Friday, March 30, 2007

Georgie Gregan suspended week for spear tackle

May 9, 2006

Via Rugby Planet:

Wallaby scrum-half George Gregan will not be available for the decisive Round 14 Super 14 match against the Crusaders at Jade Stadium in Christchurch on Friday. Gregan has been handed a one-week suspension for his spear tackle in the 28-26 loss to the Highlanders at the weekend.

A SANZAR Judicial Committee convened on Monday to consider the citing complaint against Gregan, following the incident in the match between the Brumbies and the Highlanders last Saturday.

Gregan was cited by match Citing Commissioner Scott Nowland (Australia) for a dangerous tackle in the 44th minute of the match on Highlander wing Richard Kahui.

And some people are not happy about the light sentence:

Australian Rugby Union (ARU) chief executive Gary Flowers has moved quickly to put out the raging fires over the inexplicable lenient one-week ban for Wallaby captain George Gregan, after the Brumbies scrum-half was found guilty of a spear tackle by a judicial hearing on Monday.

But the decision of the all-Australian judicial panel has caused a major outcry, with numerous commentators and critics Down Under calling the lenient sentence a "disgrace".

Waratahs coach Ewen McKenzie head the list of those demanding some answers, particularly after flank Rocky Elsom was banned for four weeks for punching against the Bulls.

The question being asked is how does the possibility of a split lip and at worst concussion gets you four weeks, but an indiscretion that can cause serious injury and potentially leave the victim wheelchair-bound only warrants one week?

Some went as far as pointing out that Waratahs wing Wendell Sailor copped three weeks for vomiting in a pot plant (also from an Australian DC hearing).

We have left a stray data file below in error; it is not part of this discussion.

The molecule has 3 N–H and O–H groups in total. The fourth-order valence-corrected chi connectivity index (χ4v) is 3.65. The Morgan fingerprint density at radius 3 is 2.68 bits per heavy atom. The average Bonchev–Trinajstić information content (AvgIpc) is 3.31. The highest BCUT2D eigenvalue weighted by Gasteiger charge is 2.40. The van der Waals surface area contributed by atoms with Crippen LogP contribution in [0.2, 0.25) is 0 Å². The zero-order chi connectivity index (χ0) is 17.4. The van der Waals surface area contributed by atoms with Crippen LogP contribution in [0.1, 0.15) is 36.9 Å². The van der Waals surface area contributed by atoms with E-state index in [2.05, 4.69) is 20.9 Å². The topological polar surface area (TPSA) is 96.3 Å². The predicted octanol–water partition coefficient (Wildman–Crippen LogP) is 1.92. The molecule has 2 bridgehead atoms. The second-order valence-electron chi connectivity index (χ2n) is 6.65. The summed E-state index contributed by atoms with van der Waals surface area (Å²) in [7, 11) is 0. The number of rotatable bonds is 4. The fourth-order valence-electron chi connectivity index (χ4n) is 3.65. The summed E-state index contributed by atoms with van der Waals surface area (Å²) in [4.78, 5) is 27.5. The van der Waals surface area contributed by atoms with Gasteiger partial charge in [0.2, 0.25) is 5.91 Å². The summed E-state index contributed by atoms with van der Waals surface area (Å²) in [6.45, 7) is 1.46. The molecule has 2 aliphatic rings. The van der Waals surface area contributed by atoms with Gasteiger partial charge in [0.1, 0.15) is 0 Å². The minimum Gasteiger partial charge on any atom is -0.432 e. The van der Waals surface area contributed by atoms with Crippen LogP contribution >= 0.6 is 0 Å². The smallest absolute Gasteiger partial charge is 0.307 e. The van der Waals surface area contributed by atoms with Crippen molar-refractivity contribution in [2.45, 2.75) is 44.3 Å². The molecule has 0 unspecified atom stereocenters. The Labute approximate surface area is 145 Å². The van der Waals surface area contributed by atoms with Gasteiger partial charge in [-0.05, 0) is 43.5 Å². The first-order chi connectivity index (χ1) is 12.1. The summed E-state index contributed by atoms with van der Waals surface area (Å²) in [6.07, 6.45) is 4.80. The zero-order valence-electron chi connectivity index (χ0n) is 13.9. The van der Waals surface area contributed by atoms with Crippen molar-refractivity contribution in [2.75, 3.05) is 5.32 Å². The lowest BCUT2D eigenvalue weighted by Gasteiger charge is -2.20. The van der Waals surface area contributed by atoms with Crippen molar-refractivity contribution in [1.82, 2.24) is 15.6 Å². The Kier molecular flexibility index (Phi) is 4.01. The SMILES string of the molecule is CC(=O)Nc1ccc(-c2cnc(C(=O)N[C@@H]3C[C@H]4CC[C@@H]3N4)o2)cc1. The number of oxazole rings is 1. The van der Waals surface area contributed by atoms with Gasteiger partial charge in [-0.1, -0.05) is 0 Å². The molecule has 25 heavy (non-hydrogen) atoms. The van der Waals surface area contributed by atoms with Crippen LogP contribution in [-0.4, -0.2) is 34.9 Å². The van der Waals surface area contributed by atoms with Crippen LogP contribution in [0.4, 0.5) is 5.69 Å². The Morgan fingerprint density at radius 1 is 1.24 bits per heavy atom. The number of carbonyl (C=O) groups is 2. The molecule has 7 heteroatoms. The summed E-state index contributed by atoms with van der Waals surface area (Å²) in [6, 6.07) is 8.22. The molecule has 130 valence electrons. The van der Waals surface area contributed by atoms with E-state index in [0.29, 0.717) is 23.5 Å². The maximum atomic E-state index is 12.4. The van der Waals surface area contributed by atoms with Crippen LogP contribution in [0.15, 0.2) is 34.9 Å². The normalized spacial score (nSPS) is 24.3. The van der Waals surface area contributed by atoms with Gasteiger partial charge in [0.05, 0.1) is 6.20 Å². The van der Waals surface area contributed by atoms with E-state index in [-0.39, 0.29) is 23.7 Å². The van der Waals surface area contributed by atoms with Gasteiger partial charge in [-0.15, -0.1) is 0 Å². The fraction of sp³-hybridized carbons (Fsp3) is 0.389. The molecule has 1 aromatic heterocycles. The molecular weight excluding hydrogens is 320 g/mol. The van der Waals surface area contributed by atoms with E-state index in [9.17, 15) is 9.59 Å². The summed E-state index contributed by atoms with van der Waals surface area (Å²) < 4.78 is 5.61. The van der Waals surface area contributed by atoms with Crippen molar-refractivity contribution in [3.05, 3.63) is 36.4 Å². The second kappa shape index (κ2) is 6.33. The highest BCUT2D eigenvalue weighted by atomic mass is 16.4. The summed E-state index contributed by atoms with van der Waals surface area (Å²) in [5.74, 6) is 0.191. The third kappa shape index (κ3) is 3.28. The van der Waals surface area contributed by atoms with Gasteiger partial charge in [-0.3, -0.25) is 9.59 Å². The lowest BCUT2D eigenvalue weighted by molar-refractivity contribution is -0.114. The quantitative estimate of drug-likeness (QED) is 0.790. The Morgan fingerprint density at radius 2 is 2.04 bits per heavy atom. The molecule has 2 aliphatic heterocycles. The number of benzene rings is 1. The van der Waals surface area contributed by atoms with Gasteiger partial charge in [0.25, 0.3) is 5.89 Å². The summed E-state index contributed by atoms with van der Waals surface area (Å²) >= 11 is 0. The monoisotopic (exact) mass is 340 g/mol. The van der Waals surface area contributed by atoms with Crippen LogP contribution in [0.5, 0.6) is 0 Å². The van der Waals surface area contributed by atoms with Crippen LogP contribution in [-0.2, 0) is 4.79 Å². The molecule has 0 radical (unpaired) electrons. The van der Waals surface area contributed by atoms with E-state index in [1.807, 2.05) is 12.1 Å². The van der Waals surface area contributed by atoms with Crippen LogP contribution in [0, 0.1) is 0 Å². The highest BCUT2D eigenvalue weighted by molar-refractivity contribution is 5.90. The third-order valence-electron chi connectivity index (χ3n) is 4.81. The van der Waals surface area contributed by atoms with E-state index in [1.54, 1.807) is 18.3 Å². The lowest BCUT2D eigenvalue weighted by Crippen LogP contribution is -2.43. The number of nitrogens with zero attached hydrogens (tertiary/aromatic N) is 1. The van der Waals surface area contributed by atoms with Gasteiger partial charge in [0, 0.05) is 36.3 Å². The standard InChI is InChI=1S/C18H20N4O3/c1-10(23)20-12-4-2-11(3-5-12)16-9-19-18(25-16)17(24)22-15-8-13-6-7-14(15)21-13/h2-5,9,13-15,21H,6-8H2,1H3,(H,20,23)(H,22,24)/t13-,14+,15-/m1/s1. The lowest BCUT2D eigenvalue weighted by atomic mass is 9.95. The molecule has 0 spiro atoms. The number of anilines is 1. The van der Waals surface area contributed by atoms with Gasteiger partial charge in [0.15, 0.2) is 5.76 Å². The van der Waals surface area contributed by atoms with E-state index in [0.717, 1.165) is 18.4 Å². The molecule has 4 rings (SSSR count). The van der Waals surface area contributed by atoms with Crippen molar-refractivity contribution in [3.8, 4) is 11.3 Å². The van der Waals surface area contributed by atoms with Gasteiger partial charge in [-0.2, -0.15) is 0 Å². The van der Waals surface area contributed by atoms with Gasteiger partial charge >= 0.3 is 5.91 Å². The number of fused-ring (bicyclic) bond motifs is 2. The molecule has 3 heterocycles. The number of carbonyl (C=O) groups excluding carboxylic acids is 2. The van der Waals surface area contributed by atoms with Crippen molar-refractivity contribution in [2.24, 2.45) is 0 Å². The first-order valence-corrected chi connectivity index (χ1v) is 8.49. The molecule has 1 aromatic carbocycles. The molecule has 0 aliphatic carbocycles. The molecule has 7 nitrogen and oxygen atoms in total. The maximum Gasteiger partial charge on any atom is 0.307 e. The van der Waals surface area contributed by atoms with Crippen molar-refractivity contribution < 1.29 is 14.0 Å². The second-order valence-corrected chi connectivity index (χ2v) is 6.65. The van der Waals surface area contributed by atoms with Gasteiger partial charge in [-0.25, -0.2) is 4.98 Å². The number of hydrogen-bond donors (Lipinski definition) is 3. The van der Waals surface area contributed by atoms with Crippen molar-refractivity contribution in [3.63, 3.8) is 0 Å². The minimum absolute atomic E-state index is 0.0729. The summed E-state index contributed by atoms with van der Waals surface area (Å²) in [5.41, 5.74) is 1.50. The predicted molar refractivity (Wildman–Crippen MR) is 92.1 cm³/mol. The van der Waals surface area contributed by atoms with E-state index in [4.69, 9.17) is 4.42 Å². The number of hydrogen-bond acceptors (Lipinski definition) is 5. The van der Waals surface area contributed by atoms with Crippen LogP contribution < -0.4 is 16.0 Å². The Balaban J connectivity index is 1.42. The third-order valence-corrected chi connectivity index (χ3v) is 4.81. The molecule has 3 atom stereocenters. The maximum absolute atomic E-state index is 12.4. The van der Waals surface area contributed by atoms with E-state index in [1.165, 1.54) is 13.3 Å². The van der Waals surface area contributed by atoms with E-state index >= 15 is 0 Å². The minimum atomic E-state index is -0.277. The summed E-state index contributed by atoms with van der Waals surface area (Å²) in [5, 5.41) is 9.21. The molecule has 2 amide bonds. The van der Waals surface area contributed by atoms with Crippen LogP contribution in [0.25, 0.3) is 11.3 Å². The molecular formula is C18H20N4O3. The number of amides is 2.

In Australia the media also made references to the fact that rugby league player Michael Crocker was facing a 12-week suspension for a similar tackle.

But Flowers felt the reaction was over the top and said SANZAR, the Super 14 competition's ruling body, is going to review its judiciary system with a view to installing a streamlined independent panel to avoid a repeat of the furore over Gregan's one-week ban.

Flowers, speaking to the Australian Associated Press, said it was unfair to compare the two tackles and defended rugby's stance on safety and illegal tackles.

According to Flowers SANZAR had been considering changes to its judiciary system, including steps to eliminate accusations of home town decisions, before the Gregan tackle.

"One of the possibilities is to move to a system where there are less people involved who are then, as a result of that, more consistent," Flowers told AAP.

"It's likely the SANZAR executive will move to do a review of the judicial committee set up, but that's not a knee jerk to this issue, that's something that's been on the table for some months.

"I understand the notion that justice doesn't just have to be done, it has to be seen to be done."

Flowers denied Gregan's tackle last Saturday, in which Highlanders winger Richard Kahui landed on his head, compromised rugby's image.

"I'd like to dispel a couple of things that some of the press has been bandying about today that our game has been called into question in terms of safety," Flowers said.

"We police high tackles very vigorously, tackles like shoulder charges are policed very vigorously as well.

"There's been a lot of publicity about this one incident. We've got to put that in perspective in what I think is a beat up about safety in our game."

Flowers said the International Rugby Board's rating of dangerous tackles combined with Gregan's long and impeccable record contributed to the lenient sentence.

Croker, however, had a long history of appearances at the NRL judiciary, Flowers said.

"There's a lot of comparison being made with a tackle in another code," Flowers said.

"I just don't think that's necessary or appropriate or helpful.

"The two tackles are quite different in their circumstances, the individual records of the players are quite different. One has had a number of judicial appearances in that code."

Flowers pointed out Highlanders forward Craig Newby also received a one-match ban for a dangerous tackle early in the year.

"In that respects there has been some consistency across rugby," he said.

Source: Rugby Planet


Post a Comment

Subscribe to Post Comments [Atom]

<< Home